Towards a Theory of Project Management by Professor J RodneyTurner

Towards a Theory of Project Management by Professor J RodneyTurner

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CPMWP 2006-01 Towards a Theory of Project Management Professor J Rodney Turner, Centre for Project Management
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Towards a Theory of Project Management by: Professor J Rodney Turner Professor of Project Management, Centre for Project Management, University of Limerick Abstract The view has been expressed that one thing inhibiting the acceptance of Project Management as a management discipline is the lack of a comprehensive theory, and what theory that does exist is dominated by the systems perspective, which makes Project Management more a branch of engineering than of management. Further, the existing theories are based on a large number of assumptions based on empirical evidence, making the resultant theory only as sound as the empirical evidence on which the assumptions are based. The assumptions also use complex concepts requiring further definition, making the theory only as sound as those definitions. In this paper, I propose a theory of project management based on five simple, natural premises. The premises require no assumptions and use simple, natural concepts requiring no further definition (or in one case concepts deriving from an earlier premise). From the first three premises I show that the concept of project life-cycle, project management life-cycle, all nine of the PMI® Body of Knowledge areas, and some other project management functions are an inherent part of Project Management. I show that the tools required to manage some of the knowledge areas and functions must have certain inherent features. I show that some tools, such as break-down structure, are inherent; some, such as Earned Value Analysis, can be derived from other management disciplines; others, such as Configuration Management and bar-charts, while not inherent have the necessary, inherent features to help manage the related knowledge area or function; while yet others, such as Critical Path Analysis, can only be justified by further assumptions or empirical evidence. I also show that eight roles follow inherently from the three premises. The fourth premise defines the project-based organization, programmes and portfolios of projects, and the fifth introduces other stakeholders. The theory presented does not preclude the existing theories, such as the systems theory. They can be shown to be additional perspectives, also inherent in the first three premises. They can provide valuable additional insights, but they are not an essential part of the theory.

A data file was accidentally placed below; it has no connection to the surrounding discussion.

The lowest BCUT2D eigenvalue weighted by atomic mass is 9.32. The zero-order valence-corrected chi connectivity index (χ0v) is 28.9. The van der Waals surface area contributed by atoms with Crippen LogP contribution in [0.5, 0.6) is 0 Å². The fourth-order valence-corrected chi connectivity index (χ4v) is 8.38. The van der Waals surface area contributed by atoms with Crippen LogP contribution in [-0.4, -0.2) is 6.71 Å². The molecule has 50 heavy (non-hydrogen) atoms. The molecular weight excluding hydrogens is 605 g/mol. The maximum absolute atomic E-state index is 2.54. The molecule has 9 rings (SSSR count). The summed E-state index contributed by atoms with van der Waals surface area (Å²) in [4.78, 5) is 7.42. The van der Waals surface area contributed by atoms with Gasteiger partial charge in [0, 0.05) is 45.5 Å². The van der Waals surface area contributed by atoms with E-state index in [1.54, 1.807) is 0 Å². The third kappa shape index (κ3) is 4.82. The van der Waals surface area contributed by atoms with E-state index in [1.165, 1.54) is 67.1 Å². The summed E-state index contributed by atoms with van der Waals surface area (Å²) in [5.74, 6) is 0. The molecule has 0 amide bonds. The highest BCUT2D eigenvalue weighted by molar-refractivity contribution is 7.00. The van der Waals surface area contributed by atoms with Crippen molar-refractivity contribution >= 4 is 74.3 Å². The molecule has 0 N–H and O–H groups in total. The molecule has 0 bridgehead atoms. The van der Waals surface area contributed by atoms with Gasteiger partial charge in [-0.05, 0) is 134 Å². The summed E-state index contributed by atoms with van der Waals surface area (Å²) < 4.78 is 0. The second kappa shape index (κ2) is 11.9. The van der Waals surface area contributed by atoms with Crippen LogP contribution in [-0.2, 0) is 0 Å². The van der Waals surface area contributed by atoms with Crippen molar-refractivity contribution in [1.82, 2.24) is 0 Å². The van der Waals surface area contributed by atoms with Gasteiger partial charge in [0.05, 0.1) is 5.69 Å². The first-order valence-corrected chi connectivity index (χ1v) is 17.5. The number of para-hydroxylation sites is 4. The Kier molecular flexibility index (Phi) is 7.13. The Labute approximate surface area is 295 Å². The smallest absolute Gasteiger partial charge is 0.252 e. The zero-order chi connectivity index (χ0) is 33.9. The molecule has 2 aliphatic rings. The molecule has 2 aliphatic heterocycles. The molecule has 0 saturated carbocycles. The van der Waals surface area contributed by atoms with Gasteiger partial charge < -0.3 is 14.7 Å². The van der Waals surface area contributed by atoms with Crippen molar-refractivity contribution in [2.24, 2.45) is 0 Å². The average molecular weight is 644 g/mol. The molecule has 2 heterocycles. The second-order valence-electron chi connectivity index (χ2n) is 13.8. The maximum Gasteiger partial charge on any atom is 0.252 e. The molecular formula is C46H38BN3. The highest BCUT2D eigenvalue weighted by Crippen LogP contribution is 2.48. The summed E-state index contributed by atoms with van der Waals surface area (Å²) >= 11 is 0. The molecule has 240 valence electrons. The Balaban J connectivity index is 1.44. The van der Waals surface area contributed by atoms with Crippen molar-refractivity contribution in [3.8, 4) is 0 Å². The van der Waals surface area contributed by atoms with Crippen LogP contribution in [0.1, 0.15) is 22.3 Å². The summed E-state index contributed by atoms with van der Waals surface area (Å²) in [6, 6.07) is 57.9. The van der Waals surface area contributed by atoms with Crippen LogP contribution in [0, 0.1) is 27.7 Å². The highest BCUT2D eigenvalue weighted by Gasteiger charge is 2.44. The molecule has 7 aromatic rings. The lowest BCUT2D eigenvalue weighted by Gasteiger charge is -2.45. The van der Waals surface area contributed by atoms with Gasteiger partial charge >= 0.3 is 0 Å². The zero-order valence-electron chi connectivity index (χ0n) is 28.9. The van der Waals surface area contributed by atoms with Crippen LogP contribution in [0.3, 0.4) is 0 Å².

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Introduction I am a member of two research networks taking a fresh look at project management. 1. One is called “Rethinking Project Management”, and is sponsored by the UK Government through the Engineering and Physical Sciences Research Council (EPSRC). It is being led by the University of Manchester. It will be the subject of a special issue of the International Journal of Project Management later this year (Maylor, 2006). 2.
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This note was uploaded on 05/26/2011 for the course PM 199 taught by Professor Dr.atif during the Spring '11 term at University of Engineering & Technology.

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Towards a Theory of Project Management by Professor J RodneyTurner

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